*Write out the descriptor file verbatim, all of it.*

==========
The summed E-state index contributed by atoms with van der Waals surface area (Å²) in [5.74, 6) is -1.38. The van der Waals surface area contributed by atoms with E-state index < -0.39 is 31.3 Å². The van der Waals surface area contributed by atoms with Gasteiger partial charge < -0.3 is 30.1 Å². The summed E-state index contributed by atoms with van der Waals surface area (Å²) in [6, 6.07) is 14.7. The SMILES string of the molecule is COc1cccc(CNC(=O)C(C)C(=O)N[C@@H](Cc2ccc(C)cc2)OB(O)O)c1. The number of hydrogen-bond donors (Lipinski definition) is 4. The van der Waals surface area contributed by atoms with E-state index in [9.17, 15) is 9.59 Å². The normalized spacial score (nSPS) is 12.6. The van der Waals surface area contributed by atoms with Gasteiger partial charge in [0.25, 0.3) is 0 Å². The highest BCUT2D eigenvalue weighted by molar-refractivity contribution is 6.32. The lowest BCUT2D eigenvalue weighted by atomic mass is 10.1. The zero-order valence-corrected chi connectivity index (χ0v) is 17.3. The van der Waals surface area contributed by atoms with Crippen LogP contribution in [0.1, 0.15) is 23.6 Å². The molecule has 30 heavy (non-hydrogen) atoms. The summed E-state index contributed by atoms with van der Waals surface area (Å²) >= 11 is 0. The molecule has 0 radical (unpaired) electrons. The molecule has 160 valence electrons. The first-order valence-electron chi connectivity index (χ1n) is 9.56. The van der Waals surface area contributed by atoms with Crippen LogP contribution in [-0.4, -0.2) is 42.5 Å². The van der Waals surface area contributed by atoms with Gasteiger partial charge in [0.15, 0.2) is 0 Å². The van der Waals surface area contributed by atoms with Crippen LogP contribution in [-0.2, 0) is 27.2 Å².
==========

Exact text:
The summed E-state index contributed by atoms with van der Waals surface area (Å²) in [5.74, 6) is -1.38. The van der Waals surface area contributed by atoms with E-state index < -0.39 is 31.3 Å². The van der Waals surface area contributed by atoms with Gasteiger partial charge < -0.3 is 30.1 Å². The summed E-state index contributed by atoms with van der Waals surface area (Å²) in [6, 6.07) is 14.7. The SMILES string of the molecule is COc1cccc(CNC(=O)C(C)C(=O)N[C@@H](Cc2ccc(C)cc2)OB(O)O)c1. The number of hydrogen-bond donors (Lipinski definition) is 4. The van der Waals surface area contributed by atoms with E-state index in [9.17, 15) is 9.59 Å². The normalized spacial score (nSPS) is 12.6. The van der Waals surface area contributed by atoms with Gasteiger partial charge in [0.25, 0.3) is 0 Å². The highest BCUT2D eigenvalue weighted by molar-refractivity contribution is 6.32. The lowest BCUT2D eigenvalue weighted by atomic mass is 10.1. The zero-order valence-corrected chi connectivity index (χ0v) is 17.3. The van der Waals surface area contributed by atoms with Crippen LogP contribution in [0.1, 0.15) is 23.6 Å². The molecule has 30 heavy (non-hydrogen) atoms. The summed E-state index contributed by atoms with van der Waals surface area (Å²) >= 11 is 0. The molecule has 0 radical (unpaired) electrons. The molecule has 160 valence electrons. The first-order valence-electron chi connectivity index (χ1n) is 9.56. The van der Waals surface area contributed by atoms with Crippen LogP contribution in [-0.4, -0.2) is 42.5 Å². The van der Waals surface area contributed by atoms with Gasteiger partial charge in [0.15, 0.2) is 0 Å². The van der Waals surface area contributed by atoms with Crippen LogP contribution in [-0.2, 0) is 27.2 Å².